He published the fruits of this work in The Drawings of Thomas Gainsborough (1970), Gainsborough: paintings and drawings (1975) and The Landscape Paintings of Thomas Gainsborough: a critical text and catalogue raisonné (1982). These are now standard works on the artist.
As part of his extra-mural activities, he produced a catalogue of the British paintings in the National Gallery of Art in Washington (British Paintings of the Sixteenth through Nineteenth Centuries, 1992) shortly before his retirement.
Hayes shared a keen interest in Rowlandson's watercolours and drawings with Robert Wark, then Curator of the Huntington Art Galleries in San Marino, California. The Huntington possessed a fine collection of Rowlandson's drawings from the Gilbert Davis collection. In 1972, Hayes published his Rowlandson: watercolours and drawings, one of the first books to explore the artist's work since Paul Oppé's study was published in 1923.
From the early 1960s, Hayes, together with the Paul Mellon Centre and a small group of scholars, was instrumental in promoting serious interest into the, up until then, long- neglected subject of British art.
In spite of his reserve, Hayes had a keen sense of humour and was a most entertaining companion. He thoroughly enjoyed the congenial atmosphere he found at the Beefsteak Club and the Garrick Club, where he served on the works of art committee. A Londoner by temperament, he bought himself a weekend cottage near Newbury in Berkshire, and was surprised, after a winter's absence, to find the garden heavily overgrown. It was with characteristic determination that he set himself to learn about gardening and he derived much satisfaction from it, doubtless advised by his friend Roy Strong. He loved music and could frequently be met with at the opera. He was an avid traveller, both in Europe and America. Food, too, was an enthusiasm, and he was an excellent cook.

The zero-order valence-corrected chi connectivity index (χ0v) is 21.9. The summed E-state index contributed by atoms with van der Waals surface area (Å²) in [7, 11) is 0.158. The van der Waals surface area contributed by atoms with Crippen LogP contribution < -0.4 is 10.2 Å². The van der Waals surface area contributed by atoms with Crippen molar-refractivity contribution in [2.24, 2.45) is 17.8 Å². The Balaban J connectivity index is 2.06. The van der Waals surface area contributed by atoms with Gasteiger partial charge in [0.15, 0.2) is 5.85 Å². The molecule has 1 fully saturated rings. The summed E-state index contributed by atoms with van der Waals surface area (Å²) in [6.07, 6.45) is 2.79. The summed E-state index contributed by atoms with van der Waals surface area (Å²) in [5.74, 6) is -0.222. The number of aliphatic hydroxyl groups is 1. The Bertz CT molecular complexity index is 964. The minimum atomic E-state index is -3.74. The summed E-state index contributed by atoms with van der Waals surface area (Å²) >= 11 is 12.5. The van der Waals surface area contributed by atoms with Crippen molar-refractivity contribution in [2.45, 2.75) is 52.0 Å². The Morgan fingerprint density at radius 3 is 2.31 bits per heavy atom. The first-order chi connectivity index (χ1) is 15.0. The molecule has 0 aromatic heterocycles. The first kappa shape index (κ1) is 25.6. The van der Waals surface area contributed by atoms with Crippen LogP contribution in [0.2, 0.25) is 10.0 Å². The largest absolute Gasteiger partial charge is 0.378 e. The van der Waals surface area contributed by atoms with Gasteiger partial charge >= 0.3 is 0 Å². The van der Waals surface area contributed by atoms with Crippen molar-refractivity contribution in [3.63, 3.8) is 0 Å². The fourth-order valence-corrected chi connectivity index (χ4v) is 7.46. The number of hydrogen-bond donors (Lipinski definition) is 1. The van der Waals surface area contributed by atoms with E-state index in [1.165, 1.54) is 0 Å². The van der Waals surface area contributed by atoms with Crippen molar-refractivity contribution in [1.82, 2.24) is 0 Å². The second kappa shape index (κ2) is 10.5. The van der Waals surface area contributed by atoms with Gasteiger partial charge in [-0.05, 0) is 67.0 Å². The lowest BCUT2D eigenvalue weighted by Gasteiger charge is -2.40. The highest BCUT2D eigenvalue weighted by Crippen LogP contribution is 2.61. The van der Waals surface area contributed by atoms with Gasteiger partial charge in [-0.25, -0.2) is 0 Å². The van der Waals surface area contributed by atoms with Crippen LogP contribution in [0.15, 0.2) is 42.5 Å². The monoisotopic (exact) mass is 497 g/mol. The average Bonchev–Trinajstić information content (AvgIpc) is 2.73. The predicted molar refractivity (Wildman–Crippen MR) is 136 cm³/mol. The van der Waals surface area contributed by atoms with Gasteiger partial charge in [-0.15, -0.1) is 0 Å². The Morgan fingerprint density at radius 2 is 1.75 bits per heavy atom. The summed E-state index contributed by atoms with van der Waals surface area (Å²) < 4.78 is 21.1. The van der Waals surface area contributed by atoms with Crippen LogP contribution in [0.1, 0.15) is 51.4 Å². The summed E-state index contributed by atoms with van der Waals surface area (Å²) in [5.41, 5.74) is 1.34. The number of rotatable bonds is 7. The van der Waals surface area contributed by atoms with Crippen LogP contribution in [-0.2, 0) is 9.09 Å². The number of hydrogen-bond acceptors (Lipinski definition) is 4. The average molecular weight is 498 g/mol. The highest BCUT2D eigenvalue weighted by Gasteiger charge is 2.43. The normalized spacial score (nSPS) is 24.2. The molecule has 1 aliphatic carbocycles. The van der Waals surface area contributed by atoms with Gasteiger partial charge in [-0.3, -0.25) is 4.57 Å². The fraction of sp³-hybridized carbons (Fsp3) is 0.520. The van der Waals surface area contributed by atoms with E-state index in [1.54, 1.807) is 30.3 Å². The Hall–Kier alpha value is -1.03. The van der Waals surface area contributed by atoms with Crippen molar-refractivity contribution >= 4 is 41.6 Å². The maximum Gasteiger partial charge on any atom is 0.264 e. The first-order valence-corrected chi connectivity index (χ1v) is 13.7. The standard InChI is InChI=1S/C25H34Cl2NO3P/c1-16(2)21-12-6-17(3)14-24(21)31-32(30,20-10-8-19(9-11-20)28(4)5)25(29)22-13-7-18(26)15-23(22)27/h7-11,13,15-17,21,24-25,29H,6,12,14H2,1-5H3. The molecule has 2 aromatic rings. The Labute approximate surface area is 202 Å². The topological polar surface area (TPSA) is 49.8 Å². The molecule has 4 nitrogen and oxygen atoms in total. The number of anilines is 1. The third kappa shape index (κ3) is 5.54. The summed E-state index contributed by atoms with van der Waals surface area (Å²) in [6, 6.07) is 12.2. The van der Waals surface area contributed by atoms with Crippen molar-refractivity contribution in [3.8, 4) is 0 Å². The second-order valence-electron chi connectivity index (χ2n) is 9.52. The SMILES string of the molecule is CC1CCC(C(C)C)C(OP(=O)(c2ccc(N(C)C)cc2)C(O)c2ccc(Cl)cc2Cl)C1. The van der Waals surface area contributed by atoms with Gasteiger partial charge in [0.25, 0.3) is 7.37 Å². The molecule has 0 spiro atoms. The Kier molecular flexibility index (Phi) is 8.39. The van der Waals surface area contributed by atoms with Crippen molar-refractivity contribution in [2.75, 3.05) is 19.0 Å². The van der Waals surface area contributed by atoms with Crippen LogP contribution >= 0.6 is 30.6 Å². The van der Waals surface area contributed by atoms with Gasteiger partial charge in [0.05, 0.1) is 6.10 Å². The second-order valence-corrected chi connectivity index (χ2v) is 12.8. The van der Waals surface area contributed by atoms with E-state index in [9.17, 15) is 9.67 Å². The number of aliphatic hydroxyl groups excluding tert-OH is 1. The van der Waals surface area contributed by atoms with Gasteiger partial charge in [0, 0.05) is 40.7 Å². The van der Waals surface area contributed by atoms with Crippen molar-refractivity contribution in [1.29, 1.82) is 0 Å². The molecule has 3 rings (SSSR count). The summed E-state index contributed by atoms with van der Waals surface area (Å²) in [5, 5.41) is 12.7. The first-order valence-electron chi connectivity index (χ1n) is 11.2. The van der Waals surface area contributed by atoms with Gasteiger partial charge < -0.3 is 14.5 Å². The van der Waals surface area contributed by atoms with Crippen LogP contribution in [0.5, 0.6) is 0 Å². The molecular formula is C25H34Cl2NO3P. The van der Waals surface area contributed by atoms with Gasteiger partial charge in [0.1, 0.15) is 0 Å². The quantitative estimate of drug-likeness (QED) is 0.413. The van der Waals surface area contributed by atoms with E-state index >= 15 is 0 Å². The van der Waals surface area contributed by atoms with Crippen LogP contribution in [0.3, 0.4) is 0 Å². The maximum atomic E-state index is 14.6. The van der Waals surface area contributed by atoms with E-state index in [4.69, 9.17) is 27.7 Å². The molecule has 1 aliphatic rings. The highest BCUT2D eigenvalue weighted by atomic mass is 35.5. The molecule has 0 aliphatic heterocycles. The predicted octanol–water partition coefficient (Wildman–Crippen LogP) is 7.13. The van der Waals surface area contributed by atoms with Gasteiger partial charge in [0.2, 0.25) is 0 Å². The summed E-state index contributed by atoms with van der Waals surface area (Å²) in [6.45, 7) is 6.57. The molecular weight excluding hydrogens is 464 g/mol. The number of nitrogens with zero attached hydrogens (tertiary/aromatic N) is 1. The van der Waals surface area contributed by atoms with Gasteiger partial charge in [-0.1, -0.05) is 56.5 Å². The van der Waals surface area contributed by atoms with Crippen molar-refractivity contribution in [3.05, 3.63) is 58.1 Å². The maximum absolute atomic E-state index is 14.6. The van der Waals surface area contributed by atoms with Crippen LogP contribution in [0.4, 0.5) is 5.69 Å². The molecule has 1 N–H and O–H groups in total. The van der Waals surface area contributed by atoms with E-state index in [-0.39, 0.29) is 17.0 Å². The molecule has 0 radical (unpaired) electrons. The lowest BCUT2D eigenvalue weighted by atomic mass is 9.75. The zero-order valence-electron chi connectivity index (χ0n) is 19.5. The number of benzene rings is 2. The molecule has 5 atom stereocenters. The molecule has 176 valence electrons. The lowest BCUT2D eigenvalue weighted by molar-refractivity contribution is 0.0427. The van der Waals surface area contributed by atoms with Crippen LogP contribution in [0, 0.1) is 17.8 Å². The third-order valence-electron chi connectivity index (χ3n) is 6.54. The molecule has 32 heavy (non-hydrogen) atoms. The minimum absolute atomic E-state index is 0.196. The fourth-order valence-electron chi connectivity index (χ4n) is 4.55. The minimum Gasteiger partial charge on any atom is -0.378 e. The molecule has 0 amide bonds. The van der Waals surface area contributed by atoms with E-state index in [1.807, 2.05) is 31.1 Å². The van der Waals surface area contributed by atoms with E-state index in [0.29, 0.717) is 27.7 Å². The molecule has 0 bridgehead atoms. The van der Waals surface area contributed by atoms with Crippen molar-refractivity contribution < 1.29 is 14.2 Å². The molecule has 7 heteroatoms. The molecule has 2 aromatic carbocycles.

John Hayes was regarded with great affection and admiration in the art world; his many friends included Sir Ellis Waterhouse, Martin Butlin, Professor Brian Allen, Sir Oliver Millar and Professor Michael Kitson, and his successor at the National Portrait Gallery, Charles Saumarez-Smith.